The renowned Argentine comedian died at the age of 88, as announced by his editor on his Twitter account.
He created the most famous cartoon character in Argentina and one of the most beloved in the Spanish-speaking world: Mafalda, the most rebellious girl in Latin American graphic humor.
This Wednesday Joaquín Lavado, better known by his nickname and pseudonym: ” Quino “, passed away.
The 88-year-old cartoonist died as a result of a stroke in Buenos Aires, the place where his most popular creation resided.
Despite the fact that Quino published his beloved Mafalda comics half a century ago (between 1964 and 1973), they never lost their validity.
And is that many of the astute and ironic reflections of the little girl on topics such as capitalism, the economy and the world order are still as valid today as they were when they were originally written.
That explains, in part, why for Argentines Mafalda is a national icon , on a par with flesh and blood idols such as Maradona, Fangio or Gardel.
And why its strips are part of the Argentine essence, like mate and dulce de leche.
In fact, in stores that sell products for tourists it is common to see not only Mafalda's books but also a whole series of objects decorated with this emblematic character .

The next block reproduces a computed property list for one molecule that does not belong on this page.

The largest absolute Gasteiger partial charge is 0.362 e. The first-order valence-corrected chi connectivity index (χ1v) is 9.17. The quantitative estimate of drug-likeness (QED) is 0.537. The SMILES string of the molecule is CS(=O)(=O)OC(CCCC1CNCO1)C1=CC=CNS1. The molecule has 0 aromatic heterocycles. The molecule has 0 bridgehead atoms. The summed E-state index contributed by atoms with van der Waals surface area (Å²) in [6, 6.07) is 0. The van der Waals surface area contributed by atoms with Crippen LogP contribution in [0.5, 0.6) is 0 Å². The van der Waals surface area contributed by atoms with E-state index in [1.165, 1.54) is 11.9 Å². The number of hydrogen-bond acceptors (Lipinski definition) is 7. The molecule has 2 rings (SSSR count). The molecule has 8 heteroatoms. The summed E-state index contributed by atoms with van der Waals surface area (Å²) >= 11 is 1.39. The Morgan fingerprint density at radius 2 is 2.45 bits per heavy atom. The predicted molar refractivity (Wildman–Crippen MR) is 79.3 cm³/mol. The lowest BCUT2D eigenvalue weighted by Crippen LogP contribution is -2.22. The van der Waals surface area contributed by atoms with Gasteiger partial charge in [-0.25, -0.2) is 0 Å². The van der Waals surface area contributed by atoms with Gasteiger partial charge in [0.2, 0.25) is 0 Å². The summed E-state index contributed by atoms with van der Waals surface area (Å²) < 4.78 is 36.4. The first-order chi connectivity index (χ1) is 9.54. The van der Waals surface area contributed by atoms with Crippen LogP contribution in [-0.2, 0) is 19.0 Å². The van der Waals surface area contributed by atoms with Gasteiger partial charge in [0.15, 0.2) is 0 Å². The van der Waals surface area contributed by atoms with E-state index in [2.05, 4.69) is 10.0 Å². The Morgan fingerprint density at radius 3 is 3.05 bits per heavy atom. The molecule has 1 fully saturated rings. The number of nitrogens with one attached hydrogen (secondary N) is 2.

Mafalda never stopped asking questions that made adults uncomfortable.
Mafalda's fame was such that Quino could never escape his most famous character: despite the fact that he had stopped making the comic strip 47 years ago – he said because he ran out of ideas – none of his later works received that same recognition.
This shy son of Andalusian immigrants, born in the central-western province of Mendoza, discovered his vocation when he was very young, thanks to the influence of his uncle Joaquín Tejón, who was a painter and graphic designer.
In fact, he received his nickname, Quino, to distinguish him from his namesake , with whom he would move at age 15, after his mother died of cancer and his father of a heart attack, barely three years apart.
In the few interviews he gave throughout his life, Quino revealed that he hated going to school and that is why the character he most identified with from his famous cartoon was Felipe, Mafalda's friend who suffered from having to go to school. the school.
The son of Andalusian immigrants, Quino was born in Mendoza and his name became known in many parts of the world.
As a young man, and with several comics of his creation, he moved to the capital , Buenos Aires, where he looked for work in newspapers, magazines and advertising agencies.
Like many other young people in the interior of the country, Quino lived in boarding houses, where he shared a room with three or four companions.
At age 22 (in 1954) he managed to get his first drawing published in the magazine This is, where he continued working for three years.
Then he published political cartoons in another magazine: Rico Tipo.
But his rise to fame would come in the most unexpected way: through publicity.
Mafalda is born
A friend introduced him to an ad agency looking for a cartoonist to create an undercover advertising campaign for the Mansfield appliance company.